Wednesday, April 16, 2014

Cropsey (2009): The Desire For Fame

Cropsey (2009)
dir: Joshua Zeman and Barbara Brancaccio

Dir 1: "Man, I'm tired of producing. I want some fame."
Dir 2: "Me too, but what should we do?"
Dir 1: "Hey! Remember that movie, Paradise Lost? That got acclaim, right?"
Dir 2: "Yeah, but that's been covered. What else could we do."
Dir 1: "What about that guy who's on trial for those missing kids?"
Dir 2: "Hey...yeah! He's a weird guy who might be innocent or guilty."
Dir 1: "We could make an expose on how he's being railroaded and it's totally unfair."

[several months later]

Dir 1: "Well, hell. This is harder than it looks. Now what?"
Dir 2: "What about tying in that children's myth, Cropsey into it?"
Dir 1: "I guess we could try it. I mean, urban legends are generally unreal but believed to be real, right?
Dir 2: "Yeah. Or something like that..."


Needless to say, I think Cropsey is more interesting for what I think happened behind the scenes than what the movie actually is about. Cropsey pretends to be about an urban legend Cropsey who kidnaps kids, then turns into a 20/20 or Paradise Lost style expose on Andre Rand and his kidnapping charges in 1987 and 2004. Half the time, it seems that directors Joshua Zeman and Barbara Brancaccio are trying to make this a film about Andre Rand being railroaded by a culture that won't accept him for his weirdness, but neither Rand nor any of their participants make this easy on them. Not to mention that their only tip to a different criminal is an entity that doesn't exist in that form anymore.

Zeman and Brancaccio swim around in murky territory of spooky forests, long-abandoned camp sites, abandoned mental institutions that have Satanic symbols spray painted on them, and other such things that fuel urban legends to give their attempt more credibility. But, this all seems to be the result of not getting the results they were clearly aiming for, which was that of exonerating Andre Rand.

Which leads to the more important questions of how does a documentary get made. Watching Cropsey, I am reminded of Exit Through the Gift Shop, in that what starts off as one film in turn becomes a completely different film due to incompetence. However, unlike Exit Through the Gift Shop, nobody is around to start turning the camera on our hapless directors who are intent on finishing their project.

There is one scene where the directors decide to go wandering the mental institution at dusk with flashlights and go looking just to grab some spooky footage. Barbara makes like she's scared to go into the institution. They look at various spray painted whatevers on the wall with a flashlight, and then get freaked out when some drunken kids wander in. It's all very dull and dumb, and starts to reflect on how desperate they actually were at trying to assemble their film into something coherent.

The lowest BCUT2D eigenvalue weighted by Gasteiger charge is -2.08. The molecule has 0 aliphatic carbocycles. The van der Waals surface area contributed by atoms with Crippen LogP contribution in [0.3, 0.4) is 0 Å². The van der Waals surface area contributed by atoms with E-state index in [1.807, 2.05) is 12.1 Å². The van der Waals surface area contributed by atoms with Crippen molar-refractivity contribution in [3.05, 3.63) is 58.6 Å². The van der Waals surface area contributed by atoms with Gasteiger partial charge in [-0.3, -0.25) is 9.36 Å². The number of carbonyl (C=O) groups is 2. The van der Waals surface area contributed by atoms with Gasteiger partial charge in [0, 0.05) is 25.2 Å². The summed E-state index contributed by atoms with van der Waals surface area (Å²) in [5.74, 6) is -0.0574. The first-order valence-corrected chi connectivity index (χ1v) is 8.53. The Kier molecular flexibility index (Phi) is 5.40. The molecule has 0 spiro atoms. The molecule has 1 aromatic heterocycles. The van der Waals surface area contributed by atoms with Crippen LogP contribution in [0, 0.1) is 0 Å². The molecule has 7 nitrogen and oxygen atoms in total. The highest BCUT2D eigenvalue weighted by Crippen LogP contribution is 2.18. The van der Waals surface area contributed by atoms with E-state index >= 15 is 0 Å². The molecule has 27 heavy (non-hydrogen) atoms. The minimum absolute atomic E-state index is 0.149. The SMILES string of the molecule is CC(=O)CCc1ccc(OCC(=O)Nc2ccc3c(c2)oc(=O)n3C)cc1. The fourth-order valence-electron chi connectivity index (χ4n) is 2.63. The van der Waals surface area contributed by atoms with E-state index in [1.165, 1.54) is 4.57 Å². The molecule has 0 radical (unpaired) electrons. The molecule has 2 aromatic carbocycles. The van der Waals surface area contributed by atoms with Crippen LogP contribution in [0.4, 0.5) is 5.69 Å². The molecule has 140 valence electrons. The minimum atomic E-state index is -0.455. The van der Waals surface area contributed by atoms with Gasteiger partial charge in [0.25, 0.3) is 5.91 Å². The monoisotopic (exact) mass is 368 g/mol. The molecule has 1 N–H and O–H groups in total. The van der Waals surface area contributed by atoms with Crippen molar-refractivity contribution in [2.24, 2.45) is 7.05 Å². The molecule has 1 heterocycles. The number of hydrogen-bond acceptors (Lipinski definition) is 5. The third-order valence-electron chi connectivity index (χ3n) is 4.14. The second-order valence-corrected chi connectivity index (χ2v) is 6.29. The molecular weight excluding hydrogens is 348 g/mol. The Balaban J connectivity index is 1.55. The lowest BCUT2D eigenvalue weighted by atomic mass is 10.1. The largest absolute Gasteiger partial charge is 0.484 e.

What I would have liked to have seen was footage of what the editing room and bar scenes were like as their "investigation" was thwarted at every turn. They started off promisingly enough with interviewees saying things about how weird or off Andre Rand was. But, it all started going a little sideways. What were those nights like when they were getting not the answers they were looking forward to? Did they take awhile before they decided to go the urban legend route? Were they discouraged? Did they drink heavily?

These questions are never shown or answered, and the questions that Cropsey leaves behind aren't about Rand or his innocence or guilt, but about Zeman and Brancaccio, and what their process was. That meta-documentary would have been far more entertaining and insightful than this bit of exploitative journalist about yet another town that has been crushed by sadness after several of their children went missing and were never found. That's not to say that the story of Rand or Long Island isn't just feels like so many 20/20 stories that it will wash away from a viewer's memory.

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